In the middle of the city there is a tree. Surrounded by glass, steel and concrete, the tree grows lush and strong despite its environs. A young woman is sitting under this tree, strumming on her banjo and humming the haunting melodies that will become the songs for her band. This is the world that Toronto’s Beams dwells in. It’s a place that’s familiar and comfortable while still being fresh and exciting. A place where old and new combine to create something unique.
This is Just Rivers, the long-awaited debut album from Beams. Produced by Peter J. Moore (the creator of the Cowboy Junkies‘ infamous “Trinity Sessions” recording), Just Rivers overflows with the youthful abandon of its principal songwriter and lead singer, Anna Mernieks. The band’s lush vocal harmonies and layers of melody often belie the disquieting and sinister aspects of Anna’s lyrics. Born of her personal life experiences, Anna uses her words to explore concepts of community and familial relationships–taking the listener’s hand and leading them down a rabbit hole that continues to prove that you don’t need to scream to yell and the amps don’t need to be turned up to eleven to rattle your core.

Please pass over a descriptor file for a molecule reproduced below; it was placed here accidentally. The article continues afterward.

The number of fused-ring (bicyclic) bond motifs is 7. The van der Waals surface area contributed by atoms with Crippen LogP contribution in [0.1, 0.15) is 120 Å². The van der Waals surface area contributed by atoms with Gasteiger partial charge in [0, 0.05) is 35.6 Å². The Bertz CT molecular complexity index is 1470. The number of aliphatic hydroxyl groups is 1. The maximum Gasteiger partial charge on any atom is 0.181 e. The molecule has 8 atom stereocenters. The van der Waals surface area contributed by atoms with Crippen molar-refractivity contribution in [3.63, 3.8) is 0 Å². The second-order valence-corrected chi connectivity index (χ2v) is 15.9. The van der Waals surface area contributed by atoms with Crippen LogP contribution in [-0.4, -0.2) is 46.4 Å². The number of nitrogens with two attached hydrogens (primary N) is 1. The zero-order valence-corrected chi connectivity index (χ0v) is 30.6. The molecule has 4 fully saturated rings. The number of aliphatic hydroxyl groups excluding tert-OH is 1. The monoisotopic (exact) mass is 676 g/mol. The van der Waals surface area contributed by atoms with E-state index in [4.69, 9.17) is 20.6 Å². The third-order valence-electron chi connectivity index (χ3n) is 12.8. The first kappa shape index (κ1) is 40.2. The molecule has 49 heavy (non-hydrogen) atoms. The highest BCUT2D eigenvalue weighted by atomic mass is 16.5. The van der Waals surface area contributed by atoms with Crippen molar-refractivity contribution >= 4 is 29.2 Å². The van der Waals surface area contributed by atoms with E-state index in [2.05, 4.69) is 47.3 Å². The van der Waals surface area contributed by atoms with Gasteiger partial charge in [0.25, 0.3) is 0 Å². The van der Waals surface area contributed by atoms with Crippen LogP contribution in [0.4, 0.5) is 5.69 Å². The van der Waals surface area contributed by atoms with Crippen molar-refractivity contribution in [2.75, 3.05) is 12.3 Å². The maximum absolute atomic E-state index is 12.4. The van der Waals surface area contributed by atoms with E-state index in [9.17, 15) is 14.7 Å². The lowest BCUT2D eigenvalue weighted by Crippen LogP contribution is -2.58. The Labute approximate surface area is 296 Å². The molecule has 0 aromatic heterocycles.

Love and friendship are prevalent and poignant themes throughout Just Rivers. No wonder, then, that the band also includes Anna’s long-time partner Mike Duffield on drums; or that the roster is rounded out by long-time friends Heather Mazhar on vocals, Keith Hamilton on musical saw, Dave Hamilton on mandolin, Craig Moffatt on bass, and Martin Crawford on lap steel, some of whom have done time in popular local acts like the Hamilton Trading Co. and the Diableros.
The unconventional instrumentation lends itself to the subject matter well, which means that Just Rivers is unlike anything you’ve ever heard, both old and new; comfortable and unspoiled. In the middle of the city there is a tree. And now this tree has born fruit.